Imagine a class full of rambunctious, giggling, squabbling, squirming six year olds, and think about how much fun you could have attempting to talk all of them into listening to you. Where would you start? If you aren’t a teacher, work in daycare or don’t come from a large family, you might be tempted to end the fantasy prematurely.
Then again, you might be acquainted with mindfulness practice. And if you’re lucky, the kids are too. Then you can simply ask the class to be mindful and calm. In a short couple of minutes, your request for them to please listen would be taken up by all, immediately.
So what is this mindfulness business in the classroom doing? Or out of the classroom for that matter? The one thing that stands out in my view is how beneficial learning to be aware of our own calmness is. From there it’s a short reach to recognizing that calmness is always available to us. Building on understanding exactly what our own calm is, and that we can choose this state at any time, is a valuable addition, not just to self awareness, but to confidence.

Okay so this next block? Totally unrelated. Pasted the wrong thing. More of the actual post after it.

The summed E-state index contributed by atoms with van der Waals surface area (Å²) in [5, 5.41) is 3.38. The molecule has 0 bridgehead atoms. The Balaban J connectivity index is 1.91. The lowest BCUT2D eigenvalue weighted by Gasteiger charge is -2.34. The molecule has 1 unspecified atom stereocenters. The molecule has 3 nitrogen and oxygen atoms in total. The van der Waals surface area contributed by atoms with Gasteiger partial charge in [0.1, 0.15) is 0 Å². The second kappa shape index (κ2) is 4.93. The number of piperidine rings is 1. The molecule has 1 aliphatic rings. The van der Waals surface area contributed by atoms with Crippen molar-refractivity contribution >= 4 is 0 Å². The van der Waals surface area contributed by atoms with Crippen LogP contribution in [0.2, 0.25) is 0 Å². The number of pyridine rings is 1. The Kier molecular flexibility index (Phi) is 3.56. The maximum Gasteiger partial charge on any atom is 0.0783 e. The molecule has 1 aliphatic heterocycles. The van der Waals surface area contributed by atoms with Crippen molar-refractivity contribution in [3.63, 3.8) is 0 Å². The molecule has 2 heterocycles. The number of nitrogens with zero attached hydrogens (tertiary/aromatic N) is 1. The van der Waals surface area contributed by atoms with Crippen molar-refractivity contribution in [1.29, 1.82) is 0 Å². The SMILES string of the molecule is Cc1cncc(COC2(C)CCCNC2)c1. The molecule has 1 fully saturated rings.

To be aware of our capacity – the fact that, although we don’t understand yet, we can, and we will understand – this is fundamental to confidence. From such a relatively small task as learning to closely relate to our own calm, the way to quickly see similar connectedness to anything we want to achieve opens up.
No matter our age, from the position of calm, observation is easy. From easy observation comes awareness of more possibilities. From awareness of more possibilities, comes potential for highly creative thinking – and outcomes.
This may be far from the ideas of self-control and discipline you and I were raised with. That there’s no control involved, simply a choice we can make at any time, may feel a little backwards. But if we’ve been moving backwards for so long, to move forward will seem the reverse for a time. A short period of doubt and insecurity gives way to the more creative, useful and resilient reality. It’s a small choice, but a powerful one, even if you don’t have thirty kids to contend with!